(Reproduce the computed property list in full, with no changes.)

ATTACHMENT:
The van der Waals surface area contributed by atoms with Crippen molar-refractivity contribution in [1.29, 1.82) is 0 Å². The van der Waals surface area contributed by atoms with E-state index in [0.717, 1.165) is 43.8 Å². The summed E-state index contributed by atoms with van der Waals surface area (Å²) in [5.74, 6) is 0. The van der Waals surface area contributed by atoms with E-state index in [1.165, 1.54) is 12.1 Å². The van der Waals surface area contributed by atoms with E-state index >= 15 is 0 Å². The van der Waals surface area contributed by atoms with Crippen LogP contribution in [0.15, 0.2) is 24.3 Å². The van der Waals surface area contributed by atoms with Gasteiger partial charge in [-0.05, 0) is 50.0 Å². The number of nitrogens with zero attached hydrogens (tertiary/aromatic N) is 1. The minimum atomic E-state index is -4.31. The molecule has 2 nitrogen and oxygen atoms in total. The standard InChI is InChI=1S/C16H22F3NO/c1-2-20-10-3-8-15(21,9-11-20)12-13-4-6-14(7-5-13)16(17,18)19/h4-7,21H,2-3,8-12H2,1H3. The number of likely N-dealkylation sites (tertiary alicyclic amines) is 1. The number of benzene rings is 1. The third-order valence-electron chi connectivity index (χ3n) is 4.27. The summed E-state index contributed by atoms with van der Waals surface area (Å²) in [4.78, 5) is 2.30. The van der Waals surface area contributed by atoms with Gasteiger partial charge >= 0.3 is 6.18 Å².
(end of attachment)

The van der Waals surface area contributed by atoms with Crippen molar-refractivity contribution in [1.29, 1.82) is 0 Å². The van der Waals surface area contributed by atoms with E-state index in [0.717, 1.165) is 43.8 Å². The summed E-state index contributed by atoms with van der Waals surface area (Å²) in [5.74, 6) is 0. The van der Waals surface area contributed by atoms with E-state index in [1.165, 1.54) is 12.1 Å². The van der Waals surface area contributed by atoms with E-state index >= 15 is 0 Å². The van der Waals surface area contributed by atoms with Crippen LogP contribution in [0.15, 0.2) is 24.3 Å². The van der Waals surface area contributed by atoms with Gasteiger partial charge in [-0.05, 0) is 50.0 Å². The number of nitrogens with zero attached hydrogens (tertiary/aromatic N) is 1. The minimum atomic E-state index is -4.31. The molecule has 2 nitrogen and oxygen atoms in total. The standard InChI is InChI=1S/C16H22F3NO/c1-2-20-10-3-8-15(21,9-11-20)12-13-4-6-14(7-5-13)16(17,18)19/h4-7,21H,2-3,8-12H2,1H3. The number of likely N-dealkylation sites (tertiary alicyclic amines) is 1. The number of benzene rings is 1. The third-order valence-electron chi connectivity index (χ3n) is 4.27. The summed E-state index contributed by atoms with van der Waals surface area (Å²) in [4.78, 5) is 2.30. The van der Waals surface area contributed by atoms with Gasteiger partial charge >= 0.3 is 6.18 Å².